“One of our taglines is ‘taste and see,’” Christy says. She wants to remind people about where food comes from and to appreciate the food they’re given.

Tiffany said the goal of Baked & Co. is to enable anyone who thinks of the bakery to associate it with the warmth of home, whatever that word means to them, and feel welcome.

“The table is always a place of vulnerability for people, because we all have a need to be fed,” Tiffany explains. “Our mission is to capture that moment of vulnerability with kindness and warmth.”

Christy and Tiffany feel lucky to have found each other. Tiffany also affirms that they’ve managed to avoid the conflict that is usually associated with going into business with a close friend.

“It’s kind of learning our professional communication styles and remembering to always give the benefit of the doubt,” Tiffany says. “I’m never going to purposefully try and hurt her, and she’s never going to purposefully say something to upset me.”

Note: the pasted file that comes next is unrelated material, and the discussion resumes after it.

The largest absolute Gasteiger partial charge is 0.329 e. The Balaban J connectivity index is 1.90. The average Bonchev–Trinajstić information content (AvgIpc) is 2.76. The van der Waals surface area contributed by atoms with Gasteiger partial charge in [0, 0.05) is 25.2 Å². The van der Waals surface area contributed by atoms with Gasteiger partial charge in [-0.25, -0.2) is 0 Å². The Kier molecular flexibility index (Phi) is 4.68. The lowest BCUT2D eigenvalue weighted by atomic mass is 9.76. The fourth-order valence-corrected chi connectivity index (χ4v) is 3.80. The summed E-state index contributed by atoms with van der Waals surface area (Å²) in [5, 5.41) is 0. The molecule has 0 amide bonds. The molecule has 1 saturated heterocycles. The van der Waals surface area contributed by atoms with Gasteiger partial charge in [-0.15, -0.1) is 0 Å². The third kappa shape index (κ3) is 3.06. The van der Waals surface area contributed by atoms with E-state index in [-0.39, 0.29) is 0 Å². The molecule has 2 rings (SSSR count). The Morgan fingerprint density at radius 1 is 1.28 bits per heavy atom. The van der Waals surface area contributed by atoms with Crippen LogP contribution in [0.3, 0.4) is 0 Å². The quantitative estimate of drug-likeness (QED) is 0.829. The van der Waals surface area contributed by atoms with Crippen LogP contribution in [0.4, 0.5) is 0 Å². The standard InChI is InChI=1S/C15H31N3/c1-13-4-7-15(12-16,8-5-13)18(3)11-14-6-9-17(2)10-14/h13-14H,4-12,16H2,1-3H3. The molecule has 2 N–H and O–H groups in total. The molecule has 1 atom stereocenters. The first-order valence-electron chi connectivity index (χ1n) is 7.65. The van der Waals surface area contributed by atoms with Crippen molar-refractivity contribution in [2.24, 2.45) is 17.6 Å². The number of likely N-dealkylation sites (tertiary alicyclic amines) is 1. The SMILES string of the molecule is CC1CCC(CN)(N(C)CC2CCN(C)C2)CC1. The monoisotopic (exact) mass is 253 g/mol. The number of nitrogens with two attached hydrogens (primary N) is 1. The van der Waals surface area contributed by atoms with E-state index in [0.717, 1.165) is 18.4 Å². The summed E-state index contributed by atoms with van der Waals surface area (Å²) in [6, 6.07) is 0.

Tiffany acknowledges that there are times when tension could manifest

into something worse, as they are both busy full-time wives and mothers. Christy says they often circumvent misunderstandings or complicated emotions by simply calling to check in with each other.

“When we started this, we did say, ‘Our friendship is always going to come first,’” Tiffany says. “If Baked & Co. packed up and closed the doors, our friendship is always going to come first.”

Christy says she and Tiffany are entering all new territory, so they’re trying to move forward cautiously and be intentional when balancing business and friendship.

Baked & Co. is Tiffany’s evening job, and she considers it a nice reprieve. “It doesn’t feel like work to me,” she says.

After a lifetime of baking by personal request or underneath someone else, Christy has come to believe that ownership makes the difference in making the work enjoyable.